Lawmakers in Hawaii have allocated money for 10 public schools to design and build girls' locker rooms in 2020 and 2021. Left off of that list is Campbell High School near Honolulu.

One potential explanation is that Campbell in December filed a Title IX lawsuit against the Department of Education and the Oahu Interscholastic Association, claiming that the state set aside $6 million for track and field improvements, among others, at Campbell, which still lacks a locker room for the girls' softball team. According to the suit, softball players are forced to "lug their athletic gear around all day" and "must resort to changing in teachers' closets, in the bathroom of the nearest Burger King, and even on the practice field."

"When you are sued, and the lawsuit came from Campbell High School, the last thing you want to do is fix it because that is being seen as an admission of guilt," state representative Rida Cabanilla Arakawa told Honolulu's KHON.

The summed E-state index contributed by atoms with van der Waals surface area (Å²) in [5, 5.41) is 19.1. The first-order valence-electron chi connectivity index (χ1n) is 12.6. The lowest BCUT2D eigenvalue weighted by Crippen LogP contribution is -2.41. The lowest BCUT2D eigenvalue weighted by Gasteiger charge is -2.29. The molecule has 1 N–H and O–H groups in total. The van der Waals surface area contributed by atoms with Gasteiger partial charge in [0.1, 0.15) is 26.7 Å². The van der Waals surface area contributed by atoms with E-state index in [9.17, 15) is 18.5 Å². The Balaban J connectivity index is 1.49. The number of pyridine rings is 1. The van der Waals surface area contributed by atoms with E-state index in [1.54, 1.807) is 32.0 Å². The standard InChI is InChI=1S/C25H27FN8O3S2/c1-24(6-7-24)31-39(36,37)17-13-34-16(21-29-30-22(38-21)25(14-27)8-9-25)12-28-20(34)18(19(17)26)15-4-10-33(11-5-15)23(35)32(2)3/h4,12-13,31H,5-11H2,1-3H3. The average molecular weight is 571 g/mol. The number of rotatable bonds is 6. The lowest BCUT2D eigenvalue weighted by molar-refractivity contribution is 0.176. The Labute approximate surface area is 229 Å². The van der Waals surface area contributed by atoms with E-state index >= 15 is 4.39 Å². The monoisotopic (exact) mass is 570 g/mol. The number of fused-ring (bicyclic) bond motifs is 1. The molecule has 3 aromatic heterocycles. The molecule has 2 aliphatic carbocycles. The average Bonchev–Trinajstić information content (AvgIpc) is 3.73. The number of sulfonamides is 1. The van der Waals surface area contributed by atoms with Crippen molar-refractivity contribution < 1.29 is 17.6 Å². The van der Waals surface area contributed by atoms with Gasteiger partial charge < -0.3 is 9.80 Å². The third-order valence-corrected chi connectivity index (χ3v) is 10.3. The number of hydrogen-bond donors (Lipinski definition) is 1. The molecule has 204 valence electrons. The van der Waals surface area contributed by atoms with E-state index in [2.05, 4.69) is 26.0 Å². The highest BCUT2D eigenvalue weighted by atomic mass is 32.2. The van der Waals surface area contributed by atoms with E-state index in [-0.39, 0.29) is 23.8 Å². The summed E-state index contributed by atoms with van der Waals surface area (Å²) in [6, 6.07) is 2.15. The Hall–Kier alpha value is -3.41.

Girls' locker room projects approved at the 10 schools range in cost from $250,000 to $8 million.

In a statement, the DOE said it sought more than $42 million to make things title IX compliant. "The monies allocated will help the Department as we continue to make significant strides towards ensuring that all of our students have equitable access to quality academic and athletic opportunities." 

Cabanilla Arakawa said the governor released $1.5 million to Campbell for planning and design, and school administrators told her that must come first.

Meanwhile, the lawsuit states the DOE claimed to be closing gaps since 1978 but what followed was "four decades of delay."

Paul Steinbach is Senior Editor of Athletic Business.